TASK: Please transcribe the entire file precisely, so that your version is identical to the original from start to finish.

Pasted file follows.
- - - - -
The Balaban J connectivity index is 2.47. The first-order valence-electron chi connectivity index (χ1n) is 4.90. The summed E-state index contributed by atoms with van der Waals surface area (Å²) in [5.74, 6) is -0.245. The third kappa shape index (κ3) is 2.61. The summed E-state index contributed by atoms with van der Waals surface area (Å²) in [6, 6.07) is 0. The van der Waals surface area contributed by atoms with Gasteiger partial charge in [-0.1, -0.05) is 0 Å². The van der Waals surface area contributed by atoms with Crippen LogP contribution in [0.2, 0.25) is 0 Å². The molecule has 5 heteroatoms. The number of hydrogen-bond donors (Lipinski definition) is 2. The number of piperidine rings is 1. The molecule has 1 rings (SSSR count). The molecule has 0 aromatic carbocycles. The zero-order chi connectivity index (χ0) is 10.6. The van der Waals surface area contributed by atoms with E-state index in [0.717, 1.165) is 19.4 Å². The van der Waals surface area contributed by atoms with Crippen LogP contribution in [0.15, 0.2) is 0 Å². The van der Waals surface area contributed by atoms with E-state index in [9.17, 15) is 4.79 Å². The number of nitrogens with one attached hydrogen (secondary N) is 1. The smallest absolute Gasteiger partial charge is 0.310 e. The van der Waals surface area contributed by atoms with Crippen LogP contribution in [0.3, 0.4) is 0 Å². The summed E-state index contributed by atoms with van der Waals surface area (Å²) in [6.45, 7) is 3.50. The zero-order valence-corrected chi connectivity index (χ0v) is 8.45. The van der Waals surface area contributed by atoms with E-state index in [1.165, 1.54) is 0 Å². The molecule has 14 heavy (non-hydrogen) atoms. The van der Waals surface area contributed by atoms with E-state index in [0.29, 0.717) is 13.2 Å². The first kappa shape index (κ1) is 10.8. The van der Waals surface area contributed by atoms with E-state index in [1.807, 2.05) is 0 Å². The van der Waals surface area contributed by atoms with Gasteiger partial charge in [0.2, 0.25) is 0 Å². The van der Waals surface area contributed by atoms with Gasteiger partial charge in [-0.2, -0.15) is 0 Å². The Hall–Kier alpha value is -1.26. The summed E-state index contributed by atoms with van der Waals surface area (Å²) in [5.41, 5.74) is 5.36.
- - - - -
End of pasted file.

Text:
The Balaban J connectivity index is 2.47. The first-order valence-electron chi connectivity index (χ1n) is 4.90. The summed E-state index contributed by atoms with van der Waals surface area (Å²) in [5.74, 6) is -0.245. The third kappa shape index (κ3) is 2.61. The summed E-state index contributed by atoms with van der Waals surface area (Å²) in [6, 6.07) is 0. The van der Waals surface area contributed by atoms with Gasteiger partial charge in [-0.1, -0.05) is 0 Å². The van der Waals surface area contributed by atoms with Crippen LogP contribution in [0.2, 0.25) is 0 Å². The molecule has 5 heteroatoms. The number of hydrogen-bond donors (Lipinski definition) is 2. The number of piperidine rings is 1. The molecule has 1 rings (SSSR count). The molecule has 0 aromatic carbocycles. The zero-order chi connectivity index (χ0) is 10.6. The van der Waals surface area contributed by atoms with E-state index in [0.717, 1.165) is 19.4 Å². The van der Waals surface area contributed by atoms with Crippen LogP contribution in [0.15, 0.2) is 0 Å². The van der Waals surface area contributed by atoms with E-state index in [9.17, 15) is 4.79 Å². The number of nitrogens with one attached hydrogen (secondary N) is 1. The smallest absolute Gasteiger partial charge is 0.310 e. The van der Waals surface area contributed by atoms with Crippen LogP contribution in [0.3, 0.4) is 0 Å². The summed E-state index contributed by atoms with van der Waals surface area (Å²) in [6.45, 7) is 3.50. The zero-order valence-corrected chi connectivity index (χ0v) is 8.45. The van der Waals surface area contributed by atoms with E-state index in [1.165, 1.54) is 0 Å². The molecule has 14 heavy (non-hydrogen) atoms. The van der Waals surface area contributed by atoms with E-state index in [0.29, 0.717) is 13.2 Å². The first kappa shape index (κ1) is 10.8. The van der Waals surface area contributed by atoms with E-state index in [1.807, 2.05) is 0 Å². The van der Waals surface area contributed by atoms with Gasteiger partial charge in [0.2, 0.25) is 0 Å². The van der Waals surface area contributed by atoms with Gasteiger partial charge in [-0.2, -0.15) is 0 Å². The Hall–Kier alpha value is -1.26. The summed E-state index contributed by atoms with van der Waals surface area (Å²) in [5.41, 5.74) is 5.36.